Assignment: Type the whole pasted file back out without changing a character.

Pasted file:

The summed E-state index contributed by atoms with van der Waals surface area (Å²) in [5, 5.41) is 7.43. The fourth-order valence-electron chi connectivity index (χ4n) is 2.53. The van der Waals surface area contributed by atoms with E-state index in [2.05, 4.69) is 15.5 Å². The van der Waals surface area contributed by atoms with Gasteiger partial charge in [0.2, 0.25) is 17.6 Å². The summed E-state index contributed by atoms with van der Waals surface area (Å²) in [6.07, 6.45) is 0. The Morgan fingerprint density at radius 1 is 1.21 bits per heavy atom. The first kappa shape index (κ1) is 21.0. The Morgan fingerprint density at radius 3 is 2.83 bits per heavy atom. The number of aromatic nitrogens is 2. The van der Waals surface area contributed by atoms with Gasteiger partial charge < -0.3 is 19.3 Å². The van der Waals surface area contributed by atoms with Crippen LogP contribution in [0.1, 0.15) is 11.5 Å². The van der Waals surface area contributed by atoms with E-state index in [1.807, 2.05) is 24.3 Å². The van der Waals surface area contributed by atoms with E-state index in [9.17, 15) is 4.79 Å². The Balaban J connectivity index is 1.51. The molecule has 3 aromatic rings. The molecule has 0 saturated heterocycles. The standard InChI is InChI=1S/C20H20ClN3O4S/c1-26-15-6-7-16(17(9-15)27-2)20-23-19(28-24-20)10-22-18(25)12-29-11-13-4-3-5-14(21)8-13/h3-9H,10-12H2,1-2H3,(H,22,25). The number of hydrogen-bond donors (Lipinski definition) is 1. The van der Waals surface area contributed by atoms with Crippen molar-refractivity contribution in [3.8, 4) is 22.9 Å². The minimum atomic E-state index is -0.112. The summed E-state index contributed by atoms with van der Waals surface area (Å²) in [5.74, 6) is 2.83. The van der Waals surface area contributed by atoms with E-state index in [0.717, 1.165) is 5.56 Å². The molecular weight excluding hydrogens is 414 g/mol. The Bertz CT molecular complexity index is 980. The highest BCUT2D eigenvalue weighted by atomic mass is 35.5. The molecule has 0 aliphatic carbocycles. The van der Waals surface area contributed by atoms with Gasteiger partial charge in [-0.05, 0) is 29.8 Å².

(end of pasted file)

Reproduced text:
The summed E-state index contributed by atoms with van der Waals surface area (Å²) in [5, 5.41) is 7.43. The fourth-order valence-electron chi connectivity index (χ4n) is 2.53. The van der Waals surface area contributed by atoms with E-state index in [2.05, 4.69) is 15.5 Å². The van der Waals surface area contributed by atoms with Gasteiger partial charge in [0.2, 0.25) is 17.6 Å². The summed E-state index contributed by atoms with van der Waals surface area (Å²) in [6.07, 6.45) is 0. The Morgan fingerprint density at radius 1 is 1.21 bits per heavy atom. The first kappa shape index (κ1) is 21.0. The Morgan fingerprint density at radius 3 is 2.83 bits per heavy atom. The number of aromatic nitrogens is 2. The van der Waals surface area contributed by atoms with Gasteiger partial charge < -0.3 is 19.3 Å². The van der Waals surface area contributed by atoms with Crippen LogP contribution in [0.1, 0.15) is 11.5 Å². The van der Waals surface area contributed by atoms with E-state index in [1.807, 2.05) is 24.3 Å². The van der Waals surface area contributed by atoms with E-state index in [9.17, 15) is 4.79 Å². The Balaban J connectivity index is 1.51. The molecule has 3 aromatic rings. The molecule has 0 saturated heterocycles. The standard InChI is InChI=1S/C20H20ClN3O4S/c1-26-15-6-7-16(17(9-15)27-2)20-23-19(28-24-20)10-22-18(25)12-29-11-13-4-3-5-14(21)8-13/h3-9H,10-12H2,1-2H3,(H,22,25). The number of hydrogen-bond donors (Lipinski definition) is 1. The van der Waals surface area contributed by atoms with Crippen molar-refractivity contribution in [3.8, 4) is 22.9 Å². The minimum atomic E-state index is -0.112. The summed E-state index contributed by atoms with van der Waals surface area (Å²) in [5.74, 6) is 2.83. The van der Waals surface area contributed by atoms with E-state index in [0.717, 1.165) is 5.56 Å². The molecular weight excluding hydrogens is 414 g/mol. The Bertz CT molecular complexity index is 980. The highest BCUT2D eigenvalue weighted by atomic mass is 35.5. The molecule has 0 aliphatic carbocycles. The van der Waals surface area contributed by atoms with Gasteiger partial charge in [-0.05, 0) is 29.8 Å².